Chicago Board of Trade Market News
Outlook: Following the May WASDE, July futures have received little fresh news to spark a move one way or another. The short-term trend is lower, but a long-term uptrend is underpinning corn valuations. Old-crop supplies are now fixed, and exports/ethanol production are the only remaining demand variables where substantial change is likely.
Brazil’s second-crop corn remains under duress from dry weather across much of the country. Rainfall has been below-normal for most of the key agricultural areas over the past two weeks as the crop approaches its key reproductive stage. The hot, dry weather is prompting some agencies to lower forecasts of the country’s production forecasts to 25-27 MMT. A crop this size would tighten the world balance sheet but is unlikely to spark a rally like the Argentine drought did earlier this year.
Thursday’s Export Sales report featured above-needed volumes of sales and shipments. Net sales reached 986 KMT while exports hit 1.563 MMT. Currently, 2017/18 bookings (sales plus shipments) are equal to last year’s volumes with 16 weeks left in the marketing year. While shipments lag last year’s pace, USDA forecast a 3 percent year-over-year increase in exports, so corn shipments could increase in the next few weeks.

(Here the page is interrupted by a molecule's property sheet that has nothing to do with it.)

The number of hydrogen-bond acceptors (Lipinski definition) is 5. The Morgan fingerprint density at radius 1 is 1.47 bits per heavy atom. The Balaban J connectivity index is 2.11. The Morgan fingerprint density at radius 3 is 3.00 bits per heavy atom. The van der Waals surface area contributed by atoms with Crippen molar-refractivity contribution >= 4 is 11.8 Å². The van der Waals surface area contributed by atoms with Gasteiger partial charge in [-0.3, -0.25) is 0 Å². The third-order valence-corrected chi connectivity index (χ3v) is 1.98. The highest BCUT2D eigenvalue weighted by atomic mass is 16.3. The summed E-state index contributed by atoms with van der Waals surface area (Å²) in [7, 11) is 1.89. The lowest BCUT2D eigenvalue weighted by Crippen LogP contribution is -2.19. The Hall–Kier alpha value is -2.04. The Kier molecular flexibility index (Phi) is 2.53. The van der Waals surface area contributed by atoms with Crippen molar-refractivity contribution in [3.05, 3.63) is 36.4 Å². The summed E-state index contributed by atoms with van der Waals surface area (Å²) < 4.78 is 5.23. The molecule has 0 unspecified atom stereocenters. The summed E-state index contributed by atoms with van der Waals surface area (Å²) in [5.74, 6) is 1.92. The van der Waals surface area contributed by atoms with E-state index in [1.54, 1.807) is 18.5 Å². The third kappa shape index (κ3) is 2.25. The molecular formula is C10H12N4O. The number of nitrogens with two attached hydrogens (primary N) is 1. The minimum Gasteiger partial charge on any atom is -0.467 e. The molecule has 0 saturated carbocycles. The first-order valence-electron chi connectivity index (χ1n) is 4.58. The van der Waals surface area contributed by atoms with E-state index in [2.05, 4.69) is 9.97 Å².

Despite a slow start, U.S. corn planting has caught up with its typical pace. On Monday, USDA reported 62 percent of the crop was planted, nearly equal to the five-year average of 63 percent. Wet weather across the upper Midwest this week may delay completion of planting, but next week’s report should feature 75 percent or more of the crop in the ground.
From a technical perspective, July corn is sitting at support from the 40-day moving average and is roughly half-way between the high/low of its recent trading range. Bears could push the contract lower to $3.86/bushel before the long-term uptrend offers support. Past that, dryness in Brazil combined with the possibility for adverse summer weather in the U.S. will offer fundamental support. The market is not likely to remove the present risk premium unless above-average U.S. yields are confirmed. Conversely, the market is not likely to add substantial risk premiums unless a new bullish story develops. Choppy trading can be expected going forward.